In another aspect of the invention, the roller cone and the cutting elements are arranged so that the crests on the cutting elements define a substantially flat profile. Substantially flat includes profile angles, with respect to perpendicular to the bit axis, at either the gage edge of the bit or at the bit centerline of 11 degrees or less.

Other aspects and advantages of the invention will be apparent from the following description and the appended claims.

BRIEF DESCRIPTION OF THE DRAWINGS

FIG. 1 shows a schematic of a drilling system for drilling a formation that includes a drill string with a roller cone bit.

FIG. 2 shows a perspective view of a prior art roller cone drill bit.

FIG. 3A shows a cross sectional view of the cones of a prior art roller cone bit in which cross sections of all of the cones are rotated into the same plane.

FIG. 3B shows a cross sectional view of a prior art roller cone bit in contact with a formation in which cross sections of all of the cones are rotated into the same plane.

FIG. 4A shows a cross sectional view of an embodiment of the invention in which cross sections of all of the cones are rotated into the same plane.

FIG. 4B shows a cross sectional view of an embodiment of the invention in contact with a formation in which cross sections of all of the cones are rotated into the same plane.

FIG. 5A shows a side view of a prior art cutting element drilling a formation.

FIG. 5B shows a side view of a cutting element of an embodiment of the invention drilling a formation.

DETAILED DESCRIPTION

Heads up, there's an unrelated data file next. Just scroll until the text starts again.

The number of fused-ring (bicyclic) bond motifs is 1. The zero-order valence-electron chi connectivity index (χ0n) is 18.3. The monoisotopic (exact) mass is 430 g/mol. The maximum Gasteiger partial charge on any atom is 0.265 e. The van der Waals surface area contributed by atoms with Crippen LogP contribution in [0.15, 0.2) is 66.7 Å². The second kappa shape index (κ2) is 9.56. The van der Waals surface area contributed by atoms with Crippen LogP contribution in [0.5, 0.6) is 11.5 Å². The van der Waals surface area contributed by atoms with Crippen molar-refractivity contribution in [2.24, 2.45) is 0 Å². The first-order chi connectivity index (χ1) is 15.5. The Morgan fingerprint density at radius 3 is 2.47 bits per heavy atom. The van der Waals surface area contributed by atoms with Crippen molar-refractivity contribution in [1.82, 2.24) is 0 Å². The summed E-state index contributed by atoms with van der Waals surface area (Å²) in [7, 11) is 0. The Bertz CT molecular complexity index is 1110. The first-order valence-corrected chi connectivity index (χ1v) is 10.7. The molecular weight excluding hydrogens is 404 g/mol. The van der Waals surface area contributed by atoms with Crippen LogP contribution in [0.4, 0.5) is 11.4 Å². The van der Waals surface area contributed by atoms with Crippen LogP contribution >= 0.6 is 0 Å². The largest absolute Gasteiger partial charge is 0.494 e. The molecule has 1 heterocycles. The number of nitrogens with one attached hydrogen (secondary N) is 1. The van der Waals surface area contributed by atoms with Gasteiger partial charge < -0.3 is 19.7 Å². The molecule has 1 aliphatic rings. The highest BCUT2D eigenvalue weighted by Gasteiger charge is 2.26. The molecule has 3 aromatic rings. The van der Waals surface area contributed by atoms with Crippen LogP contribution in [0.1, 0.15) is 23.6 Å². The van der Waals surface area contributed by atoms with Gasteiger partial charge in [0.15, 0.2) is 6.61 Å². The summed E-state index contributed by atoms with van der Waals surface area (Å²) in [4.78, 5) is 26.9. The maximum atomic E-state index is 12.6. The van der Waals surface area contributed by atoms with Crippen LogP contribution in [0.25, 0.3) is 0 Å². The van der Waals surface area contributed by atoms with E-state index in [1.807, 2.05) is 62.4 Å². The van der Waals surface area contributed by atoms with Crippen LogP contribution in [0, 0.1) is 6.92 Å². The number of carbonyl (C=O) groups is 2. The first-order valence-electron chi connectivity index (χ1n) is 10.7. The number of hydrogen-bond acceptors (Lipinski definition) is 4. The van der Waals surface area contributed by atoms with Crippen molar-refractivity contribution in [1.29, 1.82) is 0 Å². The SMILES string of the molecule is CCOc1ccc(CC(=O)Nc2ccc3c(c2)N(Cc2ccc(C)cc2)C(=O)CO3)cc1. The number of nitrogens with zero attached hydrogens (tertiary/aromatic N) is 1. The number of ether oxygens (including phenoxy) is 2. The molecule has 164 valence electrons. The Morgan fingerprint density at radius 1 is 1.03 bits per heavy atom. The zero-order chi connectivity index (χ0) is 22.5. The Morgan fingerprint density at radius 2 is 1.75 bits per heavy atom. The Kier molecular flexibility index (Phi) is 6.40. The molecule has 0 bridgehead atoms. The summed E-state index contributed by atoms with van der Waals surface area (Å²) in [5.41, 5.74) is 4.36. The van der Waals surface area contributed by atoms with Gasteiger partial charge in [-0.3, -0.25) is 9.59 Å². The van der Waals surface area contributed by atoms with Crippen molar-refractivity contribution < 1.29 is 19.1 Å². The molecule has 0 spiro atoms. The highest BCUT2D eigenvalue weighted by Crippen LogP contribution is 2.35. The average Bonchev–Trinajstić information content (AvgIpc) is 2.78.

FIG. 4A shows a cross section through roller cones 50 of a drill bit 54. The cross sectional view shows a cutting element profile 53 generated when cross sections of all the cones 50 of the bit 54 are rotated into the same plane. FIG. 4A shows cones 50 rotatably attached to legs 52 of a bit body of a drill bit 54. The roller cones 50 are attached to legs 52 by means known in the art, and the roller cones 50 are rotatable about a roller cone axis of rotation 58. The bit 54 is rotated about a bit axis of rotation 56 to drill rock. The roller cones 50 have a plurality of cutting elements 62 disposed about the circumference of the cones 50. The cutting elements 62 are generally arranged in rows 60. The rows 60 are typically oriented to form “rings” at selected positions along the cone axis of rotation 58. The cutting elements 62 may be arranged on the roller cones 50 so that cutting elements 62 on adjacent rows 60 are aligned, staggered, or otherwise positioned, and still perform the essential function of the invention. The cutting elements 62 can be tungsten carbide inserts, polycrystalline diamond inserts, boron nitride inserts, or milled steel teeth. If the cutting elements 62 are milled steel teeth, the teeth may be coated with a hardfacing material. If the cutting elements 62 are tungsten carbide inserts, they may be coated with a superhard material.